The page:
In the past, face recognition was thought to be only available to security agencies and deep tech corporations. As a result, people were more likely to see facial recognition in a Hollywood blockbuster than in real life. However, things are changing. Face recognition software solutions are being implemented in hotels, restaurants, and public venues across the USA. Most companies claim that those are in place to help businesses enforce mask-wearing rules and health screening guidelines. That might be the case, but the thought that images of you might be stored on a server located on the other side of the world is scary.

Police departments across the USA started openly testing out such face recognition tech too. Before the pandemic, they aimed to catch criminals who might be attending concerts or mass events. Police officers would get an alert that a specific individual is in the crowd. Companies such as ClearView, used by many police departments across the country, advertise themselves as face recognition search engines. ClearView, in particular, claims to have the largest known mugshot searchable database that consists of 3+ billion facial images sourced from public-only web sources.

Government use of such services raises a lot of privacy questions but also appears to be serving a purpose. Regular folks want to see bad folks behind bars, and law enforcement must always have the best tools to enforce the law. However, over the last years, the increased use of the technology has made face recognition commercial. Recently the technology was significantly improved and suddenly became more affordable, which opened doors to developers and corporations with any budget and size to explore it. As a result, many industries started adopting face recognition technology, with one of the prominent examples being the smartphone market leaders.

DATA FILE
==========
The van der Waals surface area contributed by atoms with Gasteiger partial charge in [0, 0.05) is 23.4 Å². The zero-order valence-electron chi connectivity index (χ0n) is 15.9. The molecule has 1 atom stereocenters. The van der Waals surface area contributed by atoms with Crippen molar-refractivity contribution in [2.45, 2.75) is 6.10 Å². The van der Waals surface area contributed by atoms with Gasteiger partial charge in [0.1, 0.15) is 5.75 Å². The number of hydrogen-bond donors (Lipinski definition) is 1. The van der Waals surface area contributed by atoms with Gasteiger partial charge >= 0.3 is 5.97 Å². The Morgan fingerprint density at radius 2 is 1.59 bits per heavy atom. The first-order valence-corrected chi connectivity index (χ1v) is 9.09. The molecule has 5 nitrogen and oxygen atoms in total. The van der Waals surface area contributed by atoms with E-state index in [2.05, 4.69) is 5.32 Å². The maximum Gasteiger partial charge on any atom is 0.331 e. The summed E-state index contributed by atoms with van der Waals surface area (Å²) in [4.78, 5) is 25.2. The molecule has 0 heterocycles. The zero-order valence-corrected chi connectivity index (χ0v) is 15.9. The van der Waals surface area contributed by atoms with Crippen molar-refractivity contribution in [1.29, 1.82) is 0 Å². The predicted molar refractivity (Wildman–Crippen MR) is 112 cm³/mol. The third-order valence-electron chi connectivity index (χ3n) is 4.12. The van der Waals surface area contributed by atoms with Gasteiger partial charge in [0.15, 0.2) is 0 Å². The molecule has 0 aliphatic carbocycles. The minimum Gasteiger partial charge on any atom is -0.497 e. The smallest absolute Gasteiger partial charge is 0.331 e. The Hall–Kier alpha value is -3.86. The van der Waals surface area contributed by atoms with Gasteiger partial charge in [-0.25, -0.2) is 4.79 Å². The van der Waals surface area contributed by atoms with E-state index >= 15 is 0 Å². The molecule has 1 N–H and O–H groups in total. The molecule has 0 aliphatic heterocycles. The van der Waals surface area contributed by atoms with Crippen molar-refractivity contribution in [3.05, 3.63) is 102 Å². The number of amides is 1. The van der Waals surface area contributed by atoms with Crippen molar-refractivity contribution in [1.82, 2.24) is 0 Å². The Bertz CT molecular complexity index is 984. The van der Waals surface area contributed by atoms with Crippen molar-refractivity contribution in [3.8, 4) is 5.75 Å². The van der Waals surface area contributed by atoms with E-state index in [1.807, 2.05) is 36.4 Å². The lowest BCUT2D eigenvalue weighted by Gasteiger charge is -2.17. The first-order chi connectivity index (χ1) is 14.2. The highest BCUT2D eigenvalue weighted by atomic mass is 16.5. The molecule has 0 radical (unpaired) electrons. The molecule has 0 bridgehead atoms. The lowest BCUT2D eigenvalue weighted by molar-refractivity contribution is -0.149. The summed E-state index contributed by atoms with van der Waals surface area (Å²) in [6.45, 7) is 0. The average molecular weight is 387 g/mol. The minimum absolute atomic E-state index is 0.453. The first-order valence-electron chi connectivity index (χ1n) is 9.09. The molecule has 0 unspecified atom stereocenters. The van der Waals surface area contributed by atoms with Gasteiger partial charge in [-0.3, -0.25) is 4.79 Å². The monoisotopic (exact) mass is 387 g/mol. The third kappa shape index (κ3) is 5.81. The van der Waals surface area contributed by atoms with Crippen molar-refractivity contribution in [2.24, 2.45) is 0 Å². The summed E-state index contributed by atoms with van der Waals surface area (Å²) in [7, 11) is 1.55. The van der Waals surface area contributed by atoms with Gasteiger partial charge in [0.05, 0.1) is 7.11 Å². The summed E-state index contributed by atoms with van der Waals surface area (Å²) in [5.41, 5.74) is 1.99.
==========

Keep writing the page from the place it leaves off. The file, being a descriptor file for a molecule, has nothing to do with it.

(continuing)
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While the technology was slowly introduced among many phone brands such as Samsung and Motorola, facial recognition became the norm when Apple adopted it for its iPhone X model launched in 2017. Almost immediately, facial recognition became one of the top security options that keep smartphone devices safe. However, while it is indeed astonishing not to need to remember passwords, the convenience also comes with a grain of salt โ€“ as such technologies might be undermining anonymity as we know it.

If used correctly, the technology is generally here to help. For example, high-profile antivirus software solutions allow you to see the person who tries to unlock your phone should your device get stolen. With the image taken and delivered to your email, you can quickly go to the police and work with them to find the perpetrator’s identity. But such capabilities can also be used in malicious ways and may essentially kill anonymity.

According to Wired, the FBI have approximately 600 million mugshots in their database. The government agencies are in place to serve and protect the country’s citizens, but things can go wrong if this database ends up in the wrong hands. The same goes for private companies like ClearView with libraries containing billions of images โ€“ cyberattacks happen all the time, and often those go unreported for years.

Imagine if a foreign state ends up in possession of a database containing every US citizen’s image. The information in such a database could then be used for identification and to track people around. With great power comes great responsibility, so we hope such databases and tools will be safely stored and regulated so they are used to help people.